The A League Apart exhibition showcases the importance of breaking barriers through the stories of the Philadelphia Negro Leagues and their ongoing legacy. It focuses on four Barrier Breakers in particular: Octavius Catto, Ed Bolden, Richard “Dick” Allen, and Mo’ne Davis.
For manager and star shortstop Octavius Catto, baseball was more than a game, it was a platform for civil rights. When he and Jacob C. White founded the city’s second black team, the Pythians in 1865, they also brought together the black community for social and political gatherings to discuss issues such as segregation/integration, equal rights and voting rights. He was a National Guard major and president of the Institute for Colored Youth (now Cheyney University).
In 1910, postal employee Ed Bolden took over a Darby sandlot team known as the Hilldale Daisies and proceeded to create one of the most successful dynasties in Negro League baseball. He led two teams, the Hilldale Daisies (1925) and Philadelphia Stars (1934) to league championships. Like Octavius Catto, Bolden saw baseball as a way to organize black society against segregation. A leader in his community and pro baseball, he spearheaded the formation of an African American corporation to support his teams, built a 5,000-person stadium, and helped establish two professional leagues.
Dick Allen was the Phillies first African American superstar but often found himself at odds with teammates, management and fans. From the small town of Wampum, PA, he endured the front lines of integration as the first black ballplayer on the Arkansas Travelers, the Phillies Triple-A team. Then he exploded into the league by winning the 1964 Rookie of the Year award and was soon dazzling fans with his mammoth home runs. But racist attitudes and personal conflict followed him throughout his Hall of Fame-level career.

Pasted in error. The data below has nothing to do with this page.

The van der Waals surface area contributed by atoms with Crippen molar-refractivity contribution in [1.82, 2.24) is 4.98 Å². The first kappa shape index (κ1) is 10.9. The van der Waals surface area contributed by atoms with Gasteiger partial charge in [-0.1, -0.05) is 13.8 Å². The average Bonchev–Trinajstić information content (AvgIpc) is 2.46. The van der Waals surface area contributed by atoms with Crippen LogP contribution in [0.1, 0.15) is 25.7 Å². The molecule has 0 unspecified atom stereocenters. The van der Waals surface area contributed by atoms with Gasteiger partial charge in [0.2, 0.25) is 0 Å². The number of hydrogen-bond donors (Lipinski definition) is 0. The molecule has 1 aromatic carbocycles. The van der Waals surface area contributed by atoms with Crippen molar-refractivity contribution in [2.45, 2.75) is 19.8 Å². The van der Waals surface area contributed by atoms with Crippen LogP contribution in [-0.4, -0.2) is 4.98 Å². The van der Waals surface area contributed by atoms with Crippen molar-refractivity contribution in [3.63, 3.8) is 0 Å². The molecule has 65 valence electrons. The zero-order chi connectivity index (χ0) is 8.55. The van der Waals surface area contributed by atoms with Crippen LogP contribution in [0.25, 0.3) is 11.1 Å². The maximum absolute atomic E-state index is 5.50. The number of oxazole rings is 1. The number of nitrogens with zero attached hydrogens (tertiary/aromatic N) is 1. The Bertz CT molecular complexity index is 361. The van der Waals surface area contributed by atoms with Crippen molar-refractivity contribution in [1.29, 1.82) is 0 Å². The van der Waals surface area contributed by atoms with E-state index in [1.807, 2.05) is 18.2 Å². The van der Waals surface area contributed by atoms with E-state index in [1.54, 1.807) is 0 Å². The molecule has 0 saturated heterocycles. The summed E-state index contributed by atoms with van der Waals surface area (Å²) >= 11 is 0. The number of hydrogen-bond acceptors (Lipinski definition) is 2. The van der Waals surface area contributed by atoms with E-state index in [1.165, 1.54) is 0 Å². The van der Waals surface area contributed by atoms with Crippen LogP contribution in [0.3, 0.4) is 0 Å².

The South Philly native is the latest in the line of Barrier Breakers using baseball to promote social justice and equality. Mo’ne grew up playing baseball with the Anderson Monarchs youth program. The group made an incredible run in the 2014 Little League World Series and Mo’ne became the first girl to earn a win and throw a shutout in LLWS history. Additional accomplishments include being the first Little League baseball player to appear on a Sports Illustrated cover, winning an ESPY award, and pitching in ESPN’s highest rated LLWS game. She played softball at Hampton University and is currently pursuing a career in sports media – watch for her in the broadcast booth!”